Ukrainian ‘oligarch’ hands over media empire to state
The largest private equity fund in Ukraine announced on Monday it was handing over its media holdings to the government in response to President Volodymyr Zelensky’s decree mandating the registration of “oligarchs.” The law mandated all individuals so designated to divest from all media ownership within six months, something SCM investment group head Rinat Akhmetov said was not possible amid the ongoing conflict.
“I made an involuntary decision that my investment company SCM will exit its media business,” Ahkmetov said in a statement on Monday.
Between the six-month deadline provided by law and the ongoing conflict, it was “impossible for SCM to sell its media business on market terms,” he added. Therefore, Media Group Ukraine will surrender to the state the licenses for all 10 of its terrestrial and satellite TV channels, as well as print media, and cease operations at all of its online outlets.
System Capital Management (SCM) has owned the two top-rated TV channels in the country – Ukraina TV and Ukraina 24 – as well as the most popular sports channel. Akhmetov said he had invested more than $1.5 billion into the media business, with over 4,000 employees.
“Being the largest private investor in the Ukrainian economy, I have repeatedly stated that I have never been and am not going to be an oligarch,” said Akhmetov.
The Donetsk-born Akhmetov is considered Ukraine’s richest man, with a coal and steel empire valued at $7.6 billion in 2021 and ownership of the Shakhtar Donetsk Football Club. Between 2006 and 2012, he was also a member of parliament for the Party of Regions – ousted in the US-backed coup in 2014, which set off the conflict over Donbass.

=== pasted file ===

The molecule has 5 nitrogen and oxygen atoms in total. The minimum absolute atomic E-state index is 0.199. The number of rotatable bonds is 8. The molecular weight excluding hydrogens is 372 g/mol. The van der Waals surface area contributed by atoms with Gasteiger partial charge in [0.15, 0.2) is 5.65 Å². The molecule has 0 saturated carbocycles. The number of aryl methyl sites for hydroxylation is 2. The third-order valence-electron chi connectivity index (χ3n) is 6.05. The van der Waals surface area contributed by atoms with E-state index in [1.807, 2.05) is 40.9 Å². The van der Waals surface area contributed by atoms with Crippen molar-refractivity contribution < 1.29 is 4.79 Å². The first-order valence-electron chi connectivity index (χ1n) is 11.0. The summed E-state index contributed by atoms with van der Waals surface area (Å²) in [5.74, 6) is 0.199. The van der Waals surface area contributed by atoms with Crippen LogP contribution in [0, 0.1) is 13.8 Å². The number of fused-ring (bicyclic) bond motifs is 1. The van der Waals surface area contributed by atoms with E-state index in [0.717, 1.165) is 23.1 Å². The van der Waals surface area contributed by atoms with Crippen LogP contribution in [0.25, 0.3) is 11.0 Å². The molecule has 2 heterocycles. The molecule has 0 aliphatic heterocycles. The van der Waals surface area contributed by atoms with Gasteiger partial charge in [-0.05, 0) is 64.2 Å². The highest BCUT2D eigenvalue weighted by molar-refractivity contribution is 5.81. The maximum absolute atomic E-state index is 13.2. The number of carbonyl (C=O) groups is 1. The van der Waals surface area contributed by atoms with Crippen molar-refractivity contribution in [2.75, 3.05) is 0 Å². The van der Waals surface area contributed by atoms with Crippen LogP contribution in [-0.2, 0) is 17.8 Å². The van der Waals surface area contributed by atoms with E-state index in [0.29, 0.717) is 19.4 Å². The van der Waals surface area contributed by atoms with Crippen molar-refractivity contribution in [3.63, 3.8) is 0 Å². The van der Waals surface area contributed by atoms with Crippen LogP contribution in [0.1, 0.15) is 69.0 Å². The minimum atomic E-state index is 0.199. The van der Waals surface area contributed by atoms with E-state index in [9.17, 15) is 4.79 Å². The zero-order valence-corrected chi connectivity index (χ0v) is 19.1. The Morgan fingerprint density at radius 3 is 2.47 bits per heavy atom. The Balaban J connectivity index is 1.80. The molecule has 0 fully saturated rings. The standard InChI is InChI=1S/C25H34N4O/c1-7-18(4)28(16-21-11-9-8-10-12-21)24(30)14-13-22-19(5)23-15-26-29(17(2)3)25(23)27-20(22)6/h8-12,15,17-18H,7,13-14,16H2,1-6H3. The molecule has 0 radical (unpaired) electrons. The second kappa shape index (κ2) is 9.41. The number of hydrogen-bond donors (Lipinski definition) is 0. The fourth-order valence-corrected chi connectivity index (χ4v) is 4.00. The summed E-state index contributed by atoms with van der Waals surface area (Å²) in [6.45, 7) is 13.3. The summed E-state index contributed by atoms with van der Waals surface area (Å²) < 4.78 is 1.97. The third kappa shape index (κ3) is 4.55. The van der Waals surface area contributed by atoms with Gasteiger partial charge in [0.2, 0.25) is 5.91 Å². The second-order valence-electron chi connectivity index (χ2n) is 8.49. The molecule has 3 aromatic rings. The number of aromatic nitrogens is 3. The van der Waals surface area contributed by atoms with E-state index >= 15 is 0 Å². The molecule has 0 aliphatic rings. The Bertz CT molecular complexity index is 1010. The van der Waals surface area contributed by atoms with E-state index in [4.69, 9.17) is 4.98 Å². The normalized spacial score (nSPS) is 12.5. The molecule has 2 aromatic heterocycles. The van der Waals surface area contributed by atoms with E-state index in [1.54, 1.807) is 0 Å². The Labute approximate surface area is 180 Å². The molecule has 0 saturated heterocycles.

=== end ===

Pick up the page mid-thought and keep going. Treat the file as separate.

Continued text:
Since Russia sent troops into Ukraine on February 24, Zelensky has banned a total of 15 political parties as “pro-Russian” and arrested a number of opposition figures. On June 30, he also issued a decree establishing a “register of oligarchs,” targeting the top business figures in the country under a law passed in 2021.
The law defines oligarchs as individuals who fit certain criteria, prohibits them from financing political parties, advertisements and demonstrations, and requires public officials to declare any contact with persons so designated.
To qualify as an oligarch, an individual must fit three out of four of the following criteria: be directly involved in political activities, have “considerable influence” over media, benefit from monopolies as designated by antitrust authorities, and own assets whose value exceeds $81 million. A January 2022 poll showed that 55% of Ukrainians considered Zelensky himself to be an oligarch, in the same company as his predecessor Petro Poroshenko, his benefactor Igor Kolomoisky, and Akhmetov.